Is that correct? The 204 response means there is no body, PERIOD, so whatever
Content-Length and/or Content-Type headers you may see in such a response
actually refer to the entity just processed by the previous PUT request,
correct?

Ok. I'll buy that. And I agree that the specs are not entirely clear on this
issue. It alludes to it in the first paragraph of section 10.2.5 that I just
quoted from above, but it doesn't actually state it in precise terms.

Now what's interesting IMO is that this particular interpretation would seem to
imply, then, that the size of then entity actually created/modified could
theoretically differ from the size of the entity supplied in the PUT request. I
mean, if one issues a PUT request for an entity of 100 bytes, one would normally
expect that the resulting entity size would be 100 bytes, thus rendering the
need to return a Content-Length header in the response moot (since the entity is
question should obviously be 100 bytes, just as was requested in the PUT
request).

However, (there's always a "however", isn't there? <g>), I suppose if the
Content-Type was changed as a result of processing the PUT request, then the
Content-Length would obviously change too. Is this the reason for returning
Content-Length and Content-Type headers in a 204 response do you think? To allow
for that possibility? (e.g. sending an uncompressed entity in the PUT request
and having the server store it in compressed format for example).

<snip to...>

> I'm enclosing a complete transaction log here after. My comments on what's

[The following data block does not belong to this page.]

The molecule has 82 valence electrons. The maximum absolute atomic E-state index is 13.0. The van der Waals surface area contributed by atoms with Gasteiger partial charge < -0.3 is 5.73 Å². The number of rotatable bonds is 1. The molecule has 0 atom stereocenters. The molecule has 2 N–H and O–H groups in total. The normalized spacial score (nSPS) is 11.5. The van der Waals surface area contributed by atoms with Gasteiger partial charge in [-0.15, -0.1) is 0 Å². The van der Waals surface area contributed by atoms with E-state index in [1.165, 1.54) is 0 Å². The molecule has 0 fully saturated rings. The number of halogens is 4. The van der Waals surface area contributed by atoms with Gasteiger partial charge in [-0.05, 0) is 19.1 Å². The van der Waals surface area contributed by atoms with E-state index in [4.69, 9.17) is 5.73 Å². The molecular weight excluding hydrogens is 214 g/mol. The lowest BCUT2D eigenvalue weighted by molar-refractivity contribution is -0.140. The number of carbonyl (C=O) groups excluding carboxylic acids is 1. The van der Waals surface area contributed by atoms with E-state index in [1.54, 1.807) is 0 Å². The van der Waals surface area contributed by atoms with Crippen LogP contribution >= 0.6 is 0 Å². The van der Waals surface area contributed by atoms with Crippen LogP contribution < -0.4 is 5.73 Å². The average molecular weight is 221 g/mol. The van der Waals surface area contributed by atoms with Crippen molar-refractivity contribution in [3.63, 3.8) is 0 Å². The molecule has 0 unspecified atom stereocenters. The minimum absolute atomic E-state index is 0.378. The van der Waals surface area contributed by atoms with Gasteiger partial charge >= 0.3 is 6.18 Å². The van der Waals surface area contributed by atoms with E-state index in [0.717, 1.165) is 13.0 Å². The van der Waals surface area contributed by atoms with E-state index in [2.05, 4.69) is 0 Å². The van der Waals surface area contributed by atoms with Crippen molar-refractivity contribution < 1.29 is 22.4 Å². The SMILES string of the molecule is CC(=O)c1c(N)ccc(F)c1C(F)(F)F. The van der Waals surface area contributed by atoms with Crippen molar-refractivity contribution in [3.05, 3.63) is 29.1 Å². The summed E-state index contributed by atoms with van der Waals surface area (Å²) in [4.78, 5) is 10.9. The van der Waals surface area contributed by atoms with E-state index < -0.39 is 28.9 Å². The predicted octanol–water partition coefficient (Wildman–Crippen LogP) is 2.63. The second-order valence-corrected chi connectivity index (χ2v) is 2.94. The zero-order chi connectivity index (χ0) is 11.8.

> happening are prefixed with a @@. My trimming is shown with ... Hope
> it helps you.
>
> You can find more info about the lost update problems and the use
> of conditional requests in the following W3C note:
>
> =========================
> Editing the Web
> Detecting the Lost Update Problem Using Unreserved Checkout
> W3C Note May 10 1999
> http://www.w3.org/1999/04/Editing/
> ============================
>
> -jose

Excellent, Jose! That's exactly what Aaron was asking for. Thanks!

<snip trace log to...>

> @@ Server creates the resource and returns its etag. The Content-Type
> @@ and Content-Lenght relate to the body of the resource
>
> HTTP/1.1 201 Created
> Date: Thu, 29 Mar 2001 10:50:46 GMT
> Content-Length: 31
> Content-Type: text/html
> Etag: "l5bl6r:sm508fs8"
> Server: Jigsaw/2.1.0
>
> <P>Resource succesfully created

Oops! Typo on your part, I suspect. The "Content-Length" and "Content-Type"
headers in the above response relate to the entity body supplied in *this
response* and NOT to the resource [just created]. That's because this is a "201
Created" response and not a "204 No Content" response. :)

Had it been a "204 No Content" response, then your comments would be correct.
But since it's not, I believe you're comments are wrong.

Do you concur?

<snip remainder>

All in all, you've been MOST helpful, Jose. Thank you kindly. :)

--
"Fish" (David B. Trout)
   fish@infidels.org
Received on Thursday, 29 March 2001 19:13:46 GMT